~~~
    Find an older nurse or two you trust and enlist them to be a 'mentor'. Not a 'preceptor', but someone you can turn to to help you analyze a situation. Someone you trust there is no 'stupid' question you can't ask.

    ~~~
    Respect your contribution. You can only work so hard. Work diligently and learn and be proud of what you are doing.

    All of us have situations that overwhelm us. Just don't let those situations overwhelm the value YOU place on your efforts.

    ~~~
    Don't get so caught up in your own routine that you can't find the way to observe the 'learning' stuff that happens on your unit. Get in to see the codes, the central line placements, etc. Watch not just in awe, but with an eye as to the nursing roles you see going on about you.

    ~~~
    Start every IV you can. Make sure everybody knows that YOU will try their IV first. My first job, I was REQUIRED to try twice on every IV on my unit before anybody else could look: no matter how busy I was.

    Stressful to be sure, but 500 IVs my first year as a nurse, and hey, I'm fairly good at it.

    ~~~
    Ask nurses from other job types (OB, ER, OR, med/surg, etc.) about their jobs. Learn not only what they do, but get to know THEM. Network. It'll make you a better known nurse around the hospital, and it will give you insights about where you might like to end up.

    ~~~
    Grab all the certs (ACLS, PALS, TNCC) and CEUs you can. Your hospital will probably even pay for most of them.

    ~~~
    Volunteer for committees, especially P&P (policy and procedure) committees. Being a voice there will not only help you make a real difference in YOUR job, it'll give you insight into WHY things are the way they are. Besides, your manager is always looking for such volunteers: the brownie points are just a bonus.

    ~~~
    Smile and never seem hurried in front of pts. I won't go so far as the goofy "how can I help you, I have the time" campaigns, but nursing is as much acting as it is caring.

    Spend 2 minutes 'acting' the calm unhurried part (even though you're frazzled and falling apart) and the reassurance you give your pts is worth hours of your time.

    I can't tell you how many times I hear in report, "so and so was on the call bell ALL DAY". When I get out of report, sure enough, call bell. I'm johnny on the spot. Five minutes later, call bell - johnny on the spot again. Now, once that pt knows I'll materialize when called, they don't feel the need to hit the button NOW JUST IN CASE they need something in twenty minutes.

    It never ceases to amaze me how the pts that are 'always on the call bell' never bother me again after that 2nd or 3rd call that I promptly answer.

    ~~~

    Nursing as acting: never admit you don't know something to a pt. Their confidence in YOU is based on your competence. Always front that competence. If a pt asks me a question I don't know, I'll say something like "give me a sec to take care of xxxxx, and I'll come back and explain it to you." Then, I go look it up.

    ~~~
    ON the same topic: never give a med if you don't know what it does. Always look it up again until you learn it. Nothing is more deflating then a pt asking you what x pill does and then getting a blank stare from you.

    After all, if YOU don't know what it does, why are you giving it to ME?!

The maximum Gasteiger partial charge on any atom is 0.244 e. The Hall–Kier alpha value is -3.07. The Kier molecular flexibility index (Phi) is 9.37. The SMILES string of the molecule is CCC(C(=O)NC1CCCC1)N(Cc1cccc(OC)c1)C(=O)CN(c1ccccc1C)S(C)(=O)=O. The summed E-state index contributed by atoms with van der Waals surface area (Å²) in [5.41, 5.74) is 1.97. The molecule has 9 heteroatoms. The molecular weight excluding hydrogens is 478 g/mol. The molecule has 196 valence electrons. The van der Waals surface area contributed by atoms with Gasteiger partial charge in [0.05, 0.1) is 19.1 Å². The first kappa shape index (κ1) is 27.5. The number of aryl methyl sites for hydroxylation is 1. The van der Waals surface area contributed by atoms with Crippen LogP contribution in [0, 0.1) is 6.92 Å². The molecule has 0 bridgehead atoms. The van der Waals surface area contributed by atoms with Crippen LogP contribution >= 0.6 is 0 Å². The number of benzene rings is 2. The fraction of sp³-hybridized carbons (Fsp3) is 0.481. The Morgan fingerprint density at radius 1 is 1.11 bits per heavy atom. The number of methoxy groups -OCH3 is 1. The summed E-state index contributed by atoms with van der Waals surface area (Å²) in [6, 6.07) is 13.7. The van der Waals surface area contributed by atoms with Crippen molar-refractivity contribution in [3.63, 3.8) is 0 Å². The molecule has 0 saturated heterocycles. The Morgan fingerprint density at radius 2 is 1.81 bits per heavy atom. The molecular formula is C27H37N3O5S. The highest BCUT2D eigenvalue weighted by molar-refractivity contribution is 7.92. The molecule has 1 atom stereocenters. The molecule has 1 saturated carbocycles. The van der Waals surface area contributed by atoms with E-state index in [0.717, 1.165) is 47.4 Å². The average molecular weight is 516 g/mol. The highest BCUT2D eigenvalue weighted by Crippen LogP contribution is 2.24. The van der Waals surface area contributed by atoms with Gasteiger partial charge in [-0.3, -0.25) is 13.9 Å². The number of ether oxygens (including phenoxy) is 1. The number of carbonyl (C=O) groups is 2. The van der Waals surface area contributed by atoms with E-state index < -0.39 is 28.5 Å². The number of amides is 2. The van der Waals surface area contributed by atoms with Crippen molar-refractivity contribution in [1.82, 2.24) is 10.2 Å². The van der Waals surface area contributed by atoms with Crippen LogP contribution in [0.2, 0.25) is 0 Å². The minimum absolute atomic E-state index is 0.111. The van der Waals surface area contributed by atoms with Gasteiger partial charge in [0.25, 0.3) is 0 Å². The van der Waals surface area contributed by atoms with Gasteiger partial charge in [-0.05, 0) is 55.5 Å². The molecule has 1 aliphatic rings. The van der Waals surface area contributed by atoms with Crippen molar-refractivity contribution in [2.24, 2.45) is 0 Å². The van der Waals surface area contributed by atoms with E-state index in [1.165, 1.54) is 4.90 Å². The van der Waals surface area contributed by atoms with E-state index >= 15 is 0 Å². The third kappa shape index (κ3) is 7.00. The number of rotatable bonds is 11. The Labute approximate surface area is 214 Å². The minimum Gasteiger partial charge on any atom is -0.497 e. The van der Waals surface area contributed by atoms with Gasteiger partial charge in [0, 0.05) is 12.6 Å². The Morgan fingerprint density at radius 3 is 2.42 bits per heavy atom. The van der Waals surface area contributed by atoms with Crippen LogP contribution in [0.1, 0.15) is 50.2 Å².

Exactly.

    ~~~
    When I first started out, on a medical unit with 10 pts, I organized myself into 3 first rounds. The first time through, I just introduced myself and stated I would be back soon.

    That way, I could make sure that everyone was where they're supposed to be (not on the floor) and nobody was in acute distress (my first priority on everyone).

    Then, 2nd rounds: I'd go back through and do my assessments (and vitals if that is your job).

    3rd rounds, med pass and taking care of 'creature comforts'.

    I found that those 3 'first' rounds organized my shift better, highlighted the priorities more soundly, and gave me time to 'impress' my pts. Nursing is at least part an acting gig. You can't 'take the time' with x pt when you don't know anything yet about 'y patient'.

    I never stopped until my 'first rounds' were complete. But, at that point, my shift was well organized.

    ~~~
    When a new med comes out, ask the pharmacist to send you a package insert and read up on it. You can learn all kinds of things that way.

    For example, did you know the molecular wt of Viagra is 666. Don't believe me? Look it up!

    Also, I used to drive my co-workers crazy by sing-songing about the drug, integrillin, "eptifibitide, the cyclic heptapeptide!"

    ~~~
    When you are doing assessments and giving report think in the following terms in the following order:

    1. Overall appearance: Stand back and take in the scene - in distress? talking on the tele? Annoyed (means a little emotional massaging from you)? etc.
    2. Neuro - most important specific assessment, yes? Whether chronic or not, a pt 'not with it' is in a high order of distress. Act on that.
    3. Cardiac - even if not 'on tele', you can make quick assessments about circulation, cap refill, pulse, etc. Look at the skin color of extremities as a CARDIAC assessment. A mottled pt should either be on 'comfort measures' or, your highest priority. (or have a severe and long hx of uncontrolled DM or Raynaud's DX - NCLEX hint: look it up.)
    3. Pulmonary - look at 'work of breathing' not just 'lung sounds'. Working hard at breathing will tip you off to all kinds of problems, not just pulmonary ones. When YOU'RE STRESSED, what happens to your breathing? (I'll tell you: your metabolism kicks into overdrive, dramatically raising your lactic acid production which has to be blown off by the lungs in order to maintain metabolic balance. Breathing hard is a tip off to a pt that is stressed or in distress, whether the root cause is pulmonary - or not.)